Conclusions and Relevance  This iterative Delphi process yielded international consensus among professional and patient stakeholders on 6 domains that should be measured in all clinical trials for psoriasis. Future International Dermatology Outcome Measures group efforts will focus on development of a core outcome measurement set for psoriasis trials.

Introduction

Psoriasis is a complex inflammatory disease that primarily affects the skin, nails, and joints. Although advances in the understanding of the pathophysiology of psoriasis and randomized clinical trials (RCTs) have yielded efficacious therapies for moderate to severe plaque psoriasis, substantial gaps remain in our ability to consistently measure and compare the contribution of therapies to the many aspects of psoriatic disease, including the perspective of patients. The instruments used as primary end points in psoriasis RCTs, such as the Psoriasis Area and Severity Index, focus on features of plaques located on the trunk and body, but they do not consistently or adequately assess commonly overlapping phenotypes, such as inverse, genital, scalp, or palmoplantar psoriasis. Moreover, to date, existing instruments have not been rigorously validated to assess these phenotypes or their contributions to quality of life.1

The International Dermatology Outcome Measures (IDEOM) group was established in 2013 to address the need for standardized patient-centered clinical outcome measures to assess disease course and response to treatments of dermatologic diseases in clinical trials and clinical practice.2,3 International Dermatology Outcome Measures was modeled on the Outcome Measures in Rheumatology (OMERACT) initiative, which has led the development of core domain sets and core outcome sets (COSs) for many rheumatologic diseases.4

A COS is a consensus-driven minimum set of outcomes of a specific condition that must be measured and reported in a clinical trial.5 Core outcome sets enable comparison and combination of results across trials and can reduce selective outcome reporting bias and increase clinical interpretability.6,7 Many additional outcomes can be measured, but core measures are considered mandatory.

In dermatology, several groups support COS development, including Core Outcome Measures in Effectiveness Trials,8 Cochrane Skin Group-Core Outcome Set Initiative (CSG-COUSIN),9 and Harmonizing Outcome Measures in Eczema (HOME).10 In 2013, it was determined that the efforts of IDEOM would be focused initially on developing a core domain set and ultimately on a COS for psoriasis clinical trials.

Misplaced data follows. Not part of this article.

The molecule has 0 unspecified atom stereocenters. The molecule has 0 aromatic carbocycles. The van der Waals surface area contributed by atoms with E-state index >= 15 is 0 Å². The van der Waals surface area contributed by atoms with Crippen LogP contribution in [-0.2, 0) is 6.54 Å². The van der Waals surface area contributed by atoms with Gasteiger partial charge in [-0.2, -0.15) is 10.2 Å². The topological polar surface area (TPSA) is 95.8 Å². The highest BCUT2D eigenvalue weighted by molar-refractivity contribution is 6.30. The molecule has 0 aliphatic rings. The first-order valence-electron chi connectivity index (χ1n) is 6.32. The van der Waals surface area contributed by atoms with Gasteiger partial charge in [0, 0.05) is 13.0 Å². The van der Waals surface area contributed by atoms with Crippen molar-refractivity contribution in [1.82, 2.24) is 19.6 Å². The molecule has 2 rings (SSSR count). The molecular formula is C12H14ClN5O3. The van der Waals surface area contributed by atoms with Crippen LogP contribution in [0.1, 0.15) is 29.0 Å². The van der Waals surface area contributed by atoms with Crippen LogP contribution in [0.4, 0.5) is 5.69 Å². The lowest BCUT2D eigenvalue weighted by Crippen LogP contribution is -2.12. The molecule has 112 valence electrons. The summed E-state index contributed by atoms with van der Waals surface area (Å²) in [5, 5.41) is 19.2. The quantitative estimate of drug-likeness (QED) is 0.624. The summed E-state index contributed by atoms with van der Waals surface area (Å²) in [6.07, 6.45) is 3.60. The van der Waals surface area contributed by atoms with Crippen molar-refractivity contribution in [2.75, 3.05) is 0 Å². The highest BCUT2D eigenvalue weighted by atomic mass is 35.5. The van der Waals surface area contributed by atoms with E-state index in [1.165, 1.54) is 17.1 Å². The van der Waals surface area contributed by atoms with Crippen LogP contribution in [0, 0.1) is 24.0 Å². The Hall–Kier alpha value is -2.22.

The first step in creating a COS is to determine the core domain set, defined as “the minimum set of Domains and Sub-domains necessary to adequately cover all Core Areas, i.e. fully measure all relevant concepts of a specific health condition within a specific setting.”11(p34) In other words, the core domain set includes a minimum and required set of concepts to be measured, and the COS is the minimum list of instruments.

The objective of the present study was to achieve international consensus on a core domain set for psoriasis clinical trials among stakeholders, including physicians, scientists, pharmaceutical industry representatives, advocacy organizations, payers, regulators, and patients.

Methods

Our approach consisted broadly of 2 steps: (1) item generation using literature review, live meetings with nominal group discussions, pre-Delphi electronic surveys of stakeholders, and work group conference calls with stakeholders and patients; and (2) two rounds of an electronic Delphi survey as well as face-to-face discussions after each round. The study was approved and documentation of patient consent was waived by the University of Utah, Salt Lake City, institutional review board.

Candidate Domain Generation

At the first meeting of the IDEOM stakeholders in 2013, attendees were presented with a literature review of existing domains and measures as well as of gaps in outcome measures in psoriasis studies.3 Subsequent nominal group discussions with stakeholders at our first 2 annual meetings and an electronic pre-Delphi survey generated a total of 193 candidate items (defined as items and constructs that can or should be measured in psoriasis trials). The psoriasis work group, which comprised patients and IDEOM board members, then distilled these items into a conceptual model of candidate domains using The OMERACT Handbook, which is the published methods of OMERACT.11 A second pre-Delphi and discussion at the third annual meeting3 were used to further refine the conceptual model prior to launching the final electronic Delphi intended to achieve consensus on a core domain set for psoriasis clinical trials (Figure 1).

Participants